Kauai is gorgeous but we had little time to enjoy it. We only had enough time to drive to Waimea Canyon State Park and visit two of the overlooks before we had to head back to the ship. Note that many Hawaii State Parks now impose parking fees for non-residents; for Waimea Canyon the fee is $10 per car plus $5 pp, credit card only.
The third port was Oahu. Again, the standard car agencies showed no availability of any vehicles sufficient to hold our group of six. Fortunately, we found Lucky Owl on the web and they had a six-passenger van. Lucky Owl is a family-owned business that rents cars and things like surf and boogie boards. It’s not at the airport like other agencies, but in a light industrial area. They provide a shuttle to and from the airport, but not from the cruise port (none of the standard car places have a cruise port shuttle either). Fortunately, taxis were plentiful at the Honolulu cruise terminal, so two of us trundled off to get our car. This would have been a ridiculous 4.5 mile jaunt on foot!
The vehicle was not showroom fresh, but the people at Lucky Owl took extensive photos and video to document the various dings and dents. They were really professional and nice. After our drive, we dropped four of our group at the port and returned to the Owl. We easily got an Uber back to the port.
Of our four Hawaiian port calls on this trip, this was the easiest as far as car rental. However, Honolulu has big city traffic to contend with! Also be aware that to visit the Arizona Memorial, you need to reserve tickets in advance. There is some chance of same-day visits, but there are lots of people who want to go so plan ahead. Check their website as to when tickets will be made available and get them that same day. Ship excursions will not provide tickets to this memorial. Oahu is popular and we had some troubles parking at various roadside attractions.
Our last Hawaiian stop was Maui. Our ship docked in the industrial port of Kahului instead of tendering into Lahaina due to construction work at the Lahaina dock. This was actually better for us. While Lahaina is charming, tendering is a pain and time consuming. Kahului is much closer for driving to the Road to Hana and Haleakala.
We had a car reserved with Thrifty (this was the only port we visited where national chains offered a six-passenger vehicle on any car rental web site), but they no longer provide a shuttle to and from the port. We did not know this prior to our trip, but, this being the fourth port where we had planned to get a rental, we knew the hurdles. Fortunately, Maui is popular enough that there are plenty of taxis. There was a smoothly operating taxi line at the port (unlike Kauai and Hilo!) and we took one to the airport. There are actually a couple of car rentals places in close walking distance from the port, but we did not care to use them because of bad experiences in the past. On the other hand, there seem to be no good car rental experiences these days. Thrifty would have been about a three-mile walk and there was also a decent bus connection here. But we were happy with the quick taxi ride.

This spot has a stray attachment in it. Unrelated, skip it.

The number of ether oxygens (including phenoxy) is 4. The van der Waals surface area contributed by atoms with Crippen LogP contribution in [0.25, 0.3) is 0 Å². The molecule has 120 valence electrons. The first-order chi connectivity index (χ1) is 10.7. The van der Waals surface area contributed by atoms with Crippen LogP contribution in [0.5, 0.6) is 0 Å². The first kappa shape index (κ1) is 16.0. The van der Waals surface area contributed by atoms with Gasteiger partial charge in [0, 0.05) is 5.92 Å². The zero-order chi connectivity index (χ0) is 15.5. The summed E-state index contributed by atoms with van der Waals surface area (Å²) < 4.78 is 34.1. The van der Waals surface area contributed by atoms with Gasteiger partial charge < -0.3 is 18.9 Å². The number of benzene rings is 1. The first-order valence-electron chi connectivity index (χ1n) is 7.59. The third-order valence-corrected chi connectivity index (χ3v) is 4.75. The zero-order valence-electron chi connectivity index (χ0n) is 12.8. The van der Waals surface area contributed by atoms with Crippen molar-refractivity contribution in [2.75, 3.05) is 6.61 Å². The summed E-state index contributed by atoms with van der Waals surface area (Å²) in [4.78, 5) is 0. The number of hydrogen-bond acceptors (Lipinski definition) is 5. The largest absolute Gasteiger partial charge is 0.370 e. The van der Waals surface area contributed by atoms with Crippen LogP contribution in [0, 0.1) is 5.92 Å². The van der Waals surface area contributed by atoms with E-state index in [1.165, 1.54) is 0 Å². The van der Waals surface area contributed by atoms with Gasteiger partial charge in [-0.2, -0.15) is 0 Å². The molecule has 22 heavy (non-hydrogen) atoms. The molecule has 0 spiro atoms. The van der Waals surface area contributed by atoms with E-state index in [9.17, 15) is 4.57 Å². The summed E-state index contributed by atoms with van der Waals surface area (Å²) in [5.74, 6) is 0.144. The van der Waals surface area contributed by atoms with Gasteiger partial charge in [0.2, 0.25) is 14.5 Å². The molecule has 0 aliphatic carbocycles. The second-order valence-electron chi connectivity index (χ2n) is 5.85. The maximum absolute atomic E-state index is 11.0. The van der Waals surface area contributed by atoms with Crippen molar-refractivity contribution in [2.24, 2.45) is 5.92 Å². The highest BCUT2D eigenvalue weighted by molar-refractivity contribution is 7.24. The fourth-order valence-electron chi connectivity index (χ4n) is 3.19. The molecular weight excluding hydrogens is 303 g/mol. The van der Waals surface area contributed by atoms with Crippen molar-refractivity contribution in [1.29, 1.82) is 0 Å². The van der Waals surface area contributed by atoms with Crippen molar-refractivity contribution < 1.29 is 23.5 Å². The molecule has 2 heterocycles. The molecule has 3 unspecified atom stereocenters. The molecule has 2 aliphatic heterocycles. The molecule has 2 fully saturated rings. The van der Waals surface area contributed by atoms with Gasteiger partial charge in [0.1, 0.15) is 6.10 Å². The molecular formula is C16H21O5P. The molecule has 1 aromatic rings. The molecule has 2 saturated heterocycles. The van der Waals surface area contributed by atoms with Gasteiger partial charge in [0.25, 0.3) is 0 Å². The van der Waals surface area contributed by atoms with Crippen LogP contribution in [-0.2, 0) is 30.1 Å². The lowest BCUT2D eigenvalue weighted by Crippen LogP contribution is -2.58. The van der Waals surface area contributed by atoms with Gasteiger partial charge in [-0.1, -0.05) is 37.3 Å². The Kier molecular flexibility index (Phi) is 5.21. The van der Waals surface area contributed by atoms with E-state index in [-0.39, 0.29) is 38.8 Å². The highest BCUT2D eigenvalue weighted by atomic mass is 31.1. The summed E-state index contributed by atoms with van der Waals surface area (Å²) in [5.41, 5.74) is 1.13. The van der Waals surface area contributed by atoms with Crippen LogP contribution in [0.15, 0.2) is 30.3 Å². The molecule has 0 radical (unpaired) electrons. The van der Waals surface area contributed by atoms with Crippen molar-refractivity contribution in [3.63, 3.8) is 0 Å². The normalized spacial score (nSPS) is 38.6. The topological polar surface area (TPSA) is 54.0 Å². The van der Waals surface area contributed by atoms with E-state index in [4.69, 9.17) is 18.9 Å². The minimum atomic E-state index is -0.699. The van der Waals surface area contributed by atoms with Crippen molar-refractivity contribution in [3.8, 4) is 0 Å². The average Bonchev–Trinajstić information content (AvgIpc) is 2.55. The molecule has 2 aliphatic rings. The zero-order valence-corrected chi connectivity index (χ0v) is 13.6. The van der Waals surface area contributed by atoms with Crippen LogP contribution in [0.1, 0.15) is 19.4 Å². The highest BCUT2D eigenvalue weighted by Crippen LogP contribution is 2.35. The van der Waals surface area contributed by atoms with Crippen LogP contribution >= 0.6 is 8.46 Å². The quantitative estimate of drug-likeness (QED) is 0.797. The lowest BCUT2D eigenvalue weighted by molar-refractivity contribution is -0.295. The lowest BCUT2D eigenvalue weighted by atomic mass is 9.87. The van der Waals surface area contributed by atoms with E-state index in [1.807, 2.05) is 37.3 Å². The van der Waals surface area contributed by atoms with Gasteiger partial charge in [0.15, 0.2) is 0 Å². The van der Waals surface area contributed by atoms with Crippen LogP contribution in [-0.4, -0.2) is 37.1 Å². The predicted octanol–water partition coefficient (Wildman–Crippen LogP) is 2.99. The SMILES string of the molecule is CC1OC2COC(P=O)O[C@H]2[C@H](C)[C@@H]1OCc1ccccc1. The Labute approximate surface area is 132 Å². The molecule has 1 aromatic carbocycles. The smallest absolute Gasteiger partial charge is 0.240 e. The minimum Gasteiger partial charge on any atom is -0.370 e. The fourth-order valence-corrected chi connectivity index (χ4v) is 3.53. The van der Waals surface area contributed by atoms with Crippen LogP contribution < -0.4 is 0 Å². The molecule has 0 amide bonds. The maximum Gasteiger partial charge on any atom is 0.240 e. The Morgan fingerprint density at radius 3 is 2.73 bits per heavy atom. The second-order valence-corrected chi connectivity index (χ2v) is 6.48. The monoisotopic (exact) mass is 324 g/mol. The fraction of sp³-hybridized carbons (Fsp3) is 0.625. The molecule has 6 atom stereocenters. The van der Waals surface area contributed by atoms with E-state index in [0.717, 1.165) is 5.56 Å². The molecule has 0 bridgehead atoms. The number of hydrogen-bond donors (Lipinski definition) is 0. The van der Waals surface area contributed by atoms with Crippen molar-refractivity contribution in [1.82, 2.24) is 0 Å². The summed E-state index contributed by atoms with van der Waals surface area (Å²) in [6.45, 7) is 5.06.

Our taxi driver said we would have to take an airport trolley to the car rental mall, but we could see it as we drove past. We opted to walk/jog on the clearly-marked path to the car places, reasoning that everyone on the trolley would be in competition for a spot in line at some agency (probably ours!). This was a good choice. The car places were less than five minutes away with our quick pace. There was already a substantial line at Thrifty and it got longer when the next trolley arrived. As was typical on this trip, there was no benefit to being a Blue Chip member (usually you can just walk up and get in your car!). It took at least thirty minutes to get to the head of the line. Patience is a virtue except when you know the ship will leave you and you have things to see! I was also not happy that the agent tried to up sell me insurance for the car when my paperwork already indicated that my credit card covered that. After all the paperwork, they told us to take any vehicle in row nine. There was exactly one vehicle, an SUV, in row nine. The rest of our party had to walk some distance from the port to the Maui Village Mall to wait for us since private vehicles are not allowed into the port area.
We drove to the top of Haleakala on a wonderfully clear day! The views were spectacular—we could even see snow-capped Mauna Kea and Mauna Loa on the Big Island in the distance. And we did a tiny bit of the Road to Hana. We were fortunate that we did not attempt to do more because we hit a traffic jam on our return to Kahului. We dropped off four at the mall near the port and two of us went back to the airport. There were plenty of taxis and we snagged one for our return. We actually recognized some other cruisers on the way back to the port. They were walking back from the car rental shops at the airport.